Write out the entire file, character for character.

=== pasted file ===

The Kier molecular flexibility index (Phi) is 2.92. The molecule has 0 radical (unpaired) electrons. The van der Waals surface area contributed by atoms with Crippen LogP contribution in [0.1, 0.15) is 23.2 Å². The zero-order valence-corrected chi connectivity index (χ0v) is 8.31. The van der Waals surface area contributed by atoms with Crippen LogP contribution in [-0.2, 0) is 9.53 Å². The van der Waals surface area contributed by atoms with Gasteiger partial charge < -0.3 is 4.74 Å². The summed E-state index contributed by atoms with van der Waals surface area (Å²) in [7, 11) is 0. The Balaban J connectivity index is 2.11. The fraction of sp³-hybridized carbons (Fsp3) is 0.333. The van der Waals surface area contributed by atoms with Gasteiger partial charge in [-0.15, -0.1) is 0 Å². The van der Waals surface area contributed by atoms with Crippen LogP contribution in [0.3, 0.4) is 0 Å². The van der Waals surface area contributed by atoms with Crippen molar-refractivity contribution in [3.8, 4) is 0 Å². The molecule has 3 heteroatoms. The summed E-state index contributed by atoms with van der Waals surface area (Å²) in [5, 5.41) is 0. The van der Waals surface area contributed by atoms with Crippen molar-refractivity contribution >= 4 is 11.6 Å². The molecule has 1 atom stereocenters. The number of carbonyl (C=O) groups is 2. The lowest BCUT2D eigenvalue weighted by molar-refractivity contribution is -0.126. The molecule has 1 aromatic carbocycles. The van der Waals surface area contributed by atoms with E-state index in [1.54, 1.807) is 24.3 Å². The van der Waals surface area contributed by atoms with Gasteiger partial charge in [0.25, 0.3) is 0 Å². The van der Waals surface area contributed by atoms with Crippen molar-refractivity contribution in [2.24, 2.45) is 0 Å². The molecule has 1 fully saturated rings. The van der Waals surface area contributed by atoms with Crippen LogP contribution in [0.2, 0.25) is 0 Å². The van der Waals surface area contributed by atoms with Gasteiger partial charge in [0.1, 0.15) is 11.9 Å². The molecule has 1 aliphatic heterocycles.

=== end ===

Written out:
The Kier molecular flexibility index (Phi) is 2.92. The molecule has 0 radical (unpaired) electrons. The van der Waals surface area contributed by atoms with Crippen LogP contribution in [0.1, 0.15) is 23.2 Å². The zero-order valence-corrected chi connectivity index (χ0v) is 8.31. The van der Waals surface area contributed by atoms with Crippen LogP contribution in [-0.2, 0) is 9.53 Å². The van der Waals surface area contributed by atoms with Gasteiger partial charge < -0.3 is 4.74 Å². The summed E-state index contributed by atoms with van der Waals surface area (Å²) in [7, 11) is 0. The Balaban J connectivity index is 2.11. The fraction of sp³-hybridized carbons (Fsp3) is 0.333. The van der Waals surface area contributed by atoms with Gasteiger partial charge in [-0.15, -0.1) is 0 Å². The van der Waals surface area contributed by atoms with Crippen LogP contribution in [0.3, 0.4) is 0 Å². The van der Waals surface area contributed by atoms with Crippen molar-refractivity contribution in [3.8, 4) is 0 Å². The molecule has 3 heteroatoms. The summed E-state index contributed by atoms with van der Waals surface area (Å²) in [5, 5.41) is 0. The van der Waals surface area contributed by atoms with Crippen molar-refractivity contribution >= 4 is 11.6 Å². The molecule has 1 atom stereocenters. The number of carbonyl (C=O) groups is 2. The lowest BCUT2D eigenvalue weighted by molar-refractivity contribution is -0.126. The molecule has 1 aromatic carbocycles. The van der Waals surface area contributed by atoms with E-state index in [1.54, 1.807) is 24.3 Å². The van der Waals surface area contributed by atoms with Gasteiger partial charge in [0.25, 0.3) is 0 Å². The van der Waals surface area contributed by atoms with Crippen molar-refractivity contribution in [2.24, 2.45) is 0 Å². The molecule has 1 fully saturated rings. The van der Waals surface area contributed by atoms with Crippen LogP contribution in [0.2, 0.25) is 0 Å². The van der Waals surface area contributed by atoms with Gasteiger partial charge in [0.1, 0.15) is 11.9 Å². The molecule has 1 aliphatic heterocycles.